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Need to do more to reduce plastic pollution in water


1 Jul 2022

1 July 2022

New Zealanders are amongst the highest generators of plastic waste in the world and on top of this there is now concern about the level of microplastics in our water.

As Plastic-free July gets underway, Water New Zealand chief executive Gillian Blythe says while the recent move to ban many single-use plastics is an important step towards reducing pollution in our waterways, there is an urgent need to do much more.

She says microplastics are a growing concern.

“Plastic fragments from many household products end up being washed down our kitchen and bathroom sinks and laundry pipes, to wastewater treatment plants.

“A lot of microplastic pollution comes from everyday things such as synthetic clothing and furnishing, glitter, sponges, plastic bottles, cosmetics, cleaning products and so on.

“Wastewater treatment plants capture a significant amount of the plastic debris, but microplastic particles – less than five millimetres – often escape through the sieving process into the environment.”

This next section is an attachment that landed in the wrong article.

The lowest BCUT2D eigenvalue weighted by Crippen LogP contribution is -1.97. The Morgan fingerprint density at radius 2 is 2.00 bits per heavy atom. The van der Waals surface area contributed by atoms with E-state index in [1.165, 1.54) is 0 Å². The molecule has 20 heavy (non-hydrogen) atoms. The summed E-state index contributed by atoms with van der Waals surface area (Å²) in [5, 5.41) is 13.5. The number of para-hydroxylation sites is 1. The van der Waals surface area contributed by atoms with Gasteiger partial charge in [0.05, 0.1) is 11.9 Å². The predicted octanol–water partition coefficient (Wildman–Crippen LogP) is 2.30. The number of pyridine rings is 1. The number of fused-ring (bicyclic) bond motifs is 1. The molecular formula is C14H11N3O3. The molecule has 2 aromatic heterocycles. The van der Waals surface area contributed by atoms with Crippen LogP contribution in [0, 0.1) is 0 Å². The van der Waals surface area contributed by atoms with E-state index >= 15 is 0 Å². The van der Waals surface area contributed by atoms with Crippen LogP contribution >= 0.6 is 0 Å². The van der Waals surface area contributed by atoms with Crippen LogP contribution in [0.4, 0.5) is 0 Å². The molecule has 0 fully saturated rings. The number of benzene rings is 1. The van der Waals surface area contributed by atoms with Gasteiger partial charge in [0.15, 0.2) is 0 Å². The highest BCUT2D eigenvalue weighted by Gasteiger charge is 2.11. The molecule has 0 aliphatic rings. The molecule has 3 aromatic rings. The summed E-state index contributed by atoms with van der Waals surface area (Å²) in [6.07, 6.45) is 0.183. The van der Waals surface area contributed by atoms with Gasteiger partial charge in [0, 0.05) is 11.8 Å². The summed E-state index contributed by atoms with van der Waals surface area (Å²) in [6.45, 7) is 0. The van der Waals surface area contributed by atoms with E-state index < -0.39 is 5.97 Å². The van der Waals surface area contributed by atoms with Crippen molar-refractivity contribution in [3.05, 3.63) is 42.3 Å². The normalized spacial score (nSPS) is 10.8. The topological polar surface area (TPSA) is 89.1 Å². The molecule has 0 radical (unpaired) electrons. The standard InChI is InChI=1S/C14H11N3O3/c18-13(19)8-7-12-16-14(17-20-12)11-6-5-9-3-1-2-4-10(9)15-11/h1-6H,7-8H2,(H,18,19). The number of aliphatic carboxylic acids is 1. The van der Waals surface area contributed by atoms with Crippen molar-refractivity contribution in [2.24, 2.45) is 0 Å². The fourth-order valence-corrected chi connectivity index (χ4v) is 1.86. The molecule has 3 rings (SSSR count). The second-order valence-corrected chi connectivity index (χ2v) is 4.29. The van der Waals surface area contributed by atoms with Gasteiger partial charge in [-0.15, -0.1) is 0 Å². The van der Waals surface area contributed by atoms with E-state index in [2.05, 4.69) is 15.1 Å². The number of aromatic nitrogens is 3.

“While this is a global problem, a recent study for Aotearoa New Zealand revealed that microplastics from wastewater treatment plants are a significant contributor to coastal plastic pollution.”

The study, by Canterbury University environmental scientist, Helena Ruffell, was presented at a recent Water New Zealand conference.

It looked at both the influent and effluent of microplastics in three wastewater treatment plants in Canterbury.

Gillian Blythe says that as well as ending up in the ocean environment, microplastics are also present in biosolids which end up on the land.

“The best way to stop microplastics getting into the environment is to stop plastic pollution at source. This means using less plastic.”

She says everyone can play a role by being aware and, where possible, reducing the amount of plastic we use everyday.

“There are many changes we can all make, for instance, switching to loose leaf tea instead of tea bags, avoiding synthetic fibre wherever possible and purchasing a front-loading washing machine when you replace your current one. Front loaders have been found to shed less microfibre as well as use less water.”

It’s been estimated that New Zealanders throw away an around 159 grams of plastic waste per person every day - making us one of the world’s biggest plastic polluters on a population basis.